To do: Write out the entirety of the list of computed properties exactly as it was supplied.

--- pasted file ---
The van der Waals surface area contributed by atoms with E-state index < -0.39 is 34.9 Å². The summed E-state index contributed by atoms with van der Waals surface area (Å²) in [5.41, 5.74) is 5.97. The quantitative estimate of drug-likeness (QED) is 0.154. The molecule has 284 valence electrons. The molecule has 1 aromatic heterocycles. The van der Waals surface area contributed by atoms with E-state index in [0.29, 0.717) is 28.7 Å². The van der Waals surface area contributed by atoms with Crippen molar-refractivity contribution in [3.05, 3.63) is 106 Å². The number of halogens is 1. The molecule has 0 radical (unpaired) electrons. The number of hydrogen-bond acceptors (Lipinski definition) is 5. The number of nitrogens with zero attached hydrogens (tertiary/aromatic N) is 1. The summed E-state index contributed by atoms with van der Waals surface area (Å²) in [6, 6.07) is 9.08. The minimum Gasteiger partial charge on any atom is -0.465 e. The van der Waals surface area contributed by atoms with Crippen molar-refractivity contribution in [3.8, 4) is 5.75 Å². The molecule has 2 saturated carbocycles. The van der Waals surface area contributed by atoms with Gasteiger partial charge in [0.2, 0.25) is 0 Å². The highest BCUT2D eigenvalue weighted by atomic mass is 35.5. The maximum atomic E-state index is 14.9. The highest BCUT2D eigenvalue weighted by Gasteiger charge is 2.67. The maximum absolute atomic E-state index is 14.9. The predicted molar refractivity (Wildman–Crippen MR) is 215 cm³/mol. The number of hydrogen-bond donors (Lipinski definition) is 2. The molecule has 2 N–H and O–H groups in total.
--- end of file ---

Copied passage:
The van der Waals surface area contributed by atoms with E-state index < -0.39 is 34.9 Å². The summed E-state index contributed by atoms with van der Waals surface area (Å²) in [5.41, 5.74) is 5.97. The quantitative estimate of drug-likeness (QED) is 0.154. The molecule has 284 valence electrons. The molecule has 1 aromatic heterocycles. The van der Waals surface area contributed by atoms with E-state index in [0.29, 0.717) is 28.7 Å². The van der Waals surface area contributed by atoms with Crippen molar-refractivity contribution in [3.05, 3.63) is 106 Å². The number of halogens is 1. The molecule has 0 radical (unpaired) electrons. The number of hydrogen-bond acceptors (Lipinski definition) is 5. The number of nitrogens with zero attached hydrogens (tertiary/aromatic N) is 1. The summed E-state index contributed by atoms with van der Waals surface area (Å²) in [6, 6.07) is 9.08. The minimum Gasteiger partial charge on any atom is -0.465 e. The van der Waals surface area contributed by atoms with Crippen molar-refractivity contribution in [3.8, 4) is 5.75 Å². The molecule has 2 saturated carbocycles. The van der Waals surface area contributed by atoms with Gasteiger partial charge in [0.2, 0.25) is 0 Å². The highest BCUT2D eigenvalue weighted by atomic mass is 35.5. The maximum atomic E-state index is 14.9. The highest BCUT2D eigenvalue weighted by Gasteiger charge is 2.67. The maximum absolute atomic E-state index is 14.9. The predicted molar refractivity (Wildman–Crippen MR) is 215 cm³/mol. The number of hydrogen-bond donors (Lipinski definition) is 2. The molecule has 2 N–H and O–H groups in total.